By ZanzibarBreeze 11 Comments
There are some games that are just bad. There are some games that are offensive. There are some games that should have been good, but disappoint because something went terribly, terribly wrong during the proceedings. Pursuit Force: Extreme Justice is all of those three things. You shouldn’t buy Extreme Justice and you shouldn’t play Extreme Justice, because it’s a waste of your time and it’s a waste of your money. What I find most frustrating is that there’s something about Pursuit Force that is sensibly fun and good. That something is steamrolled under the weight of a terrible story and flawed design and, as I conclude, I honestly hope that the core gameplay of Extreme Justice is stripped out, and that that core gameplay finds its way onto the PlayStation Network where I’m sure it will make for a fine game.
It’s not funPursuit Force: Extreme Justice isn’t fun, and it isn’t fun because it’s artificially difficult. That is, it’s not difficult naturally, but it’s difficult because it’s unfair, and because it cheats. One of the problems is bad checkpointing (see below) but in most cases it’s just bad design: time limits will be too harsh, or the player takes too much damage too easily, or there are too many factors that need to be accounted for. The following conditions affront the player in the penultimate mission: a short time limit; two different damage counters that need to be carefully monitored; waves of enemies; a tremendously long course to cover (fourteen miles, or perhaps it’s fourteen kilometers, in just over three minutes). It took me over five attempts on the easiest difficulty setting. I implore you to believe me when I say that it’s not enjoyable. I frequently found myself asking, “What am I playing this for?”
Brutal checkpointingExtreme Justice suffers from unfortunate checkpointing. The game only checkpoints when the mode of gameplay in a level changes -- for example, there will be a checkpoint in between a shift from helicopter to car, and then a checkpoint from the car to on-foot, but there won’t be a checkpoint in the middle of that ten minute car section, so if one fails half-way through it’s necessary to sit the entire section over.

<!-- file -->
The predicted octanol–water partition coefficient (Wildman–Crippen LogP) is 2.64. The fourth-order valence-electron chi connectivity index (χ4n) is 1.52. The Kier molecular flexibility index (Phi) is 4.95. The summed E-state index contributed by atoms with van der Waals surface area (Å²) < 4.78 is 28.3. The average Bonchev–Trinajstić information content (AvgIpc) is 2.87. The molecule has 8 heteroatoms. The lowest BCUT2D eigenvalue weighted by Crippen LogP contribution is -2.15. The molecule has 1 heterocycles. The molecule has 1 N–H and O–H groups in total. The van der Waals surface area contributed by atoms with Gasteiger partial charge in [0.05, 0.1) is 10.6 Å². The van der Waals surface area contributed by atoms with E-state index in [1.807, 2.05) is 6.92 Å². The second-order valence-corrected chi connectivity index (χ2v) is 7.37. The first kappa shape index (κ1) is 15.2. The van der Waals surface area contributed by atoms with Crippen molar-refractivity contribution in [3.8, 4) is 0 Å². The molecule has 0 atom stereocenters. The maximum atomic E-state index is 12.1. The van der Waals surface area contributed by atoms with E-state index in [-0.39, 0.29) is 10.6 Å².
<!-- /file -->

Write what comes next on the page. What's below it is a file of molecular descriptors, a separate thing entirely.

ReplayabilityIn terms of replay value, Pursuit Force features many different challenges with different objectives that the player can attempt. Each challenge is a spin-off of a story mission. I’m not sure if anyone will enjoy the game enough to actually want to attempt those missions, but he few I participated in were certainly more interesting than the campaign mode.
The gimmicky names for level settings do not accurately reflect the difficulty of the gameLike many games, rather than succinctly and accurately listing difficulty levels such as ‘Easy, Normal, and Hard’, this game prefers to substitute its own monikers. Unfortunately, in this case the titles afforded to each level are quite misleading, especially considering how tough the game is overall. “Casual” is apparently for people who “Don’t play many games”, but anybody choosing this difficulty is liable to not make it past Act I. “Experienced” and “Hardcore”, means that you “Play games often” and “Play games whenever you can” respectively. Setting aside the fact that “Casual” for Pursuit Force is closer to what is on average ‘Hard’ for other video games, what the titles are associated with is completely ludicrous. How often people play video games has no correlation with how good at video games they may be.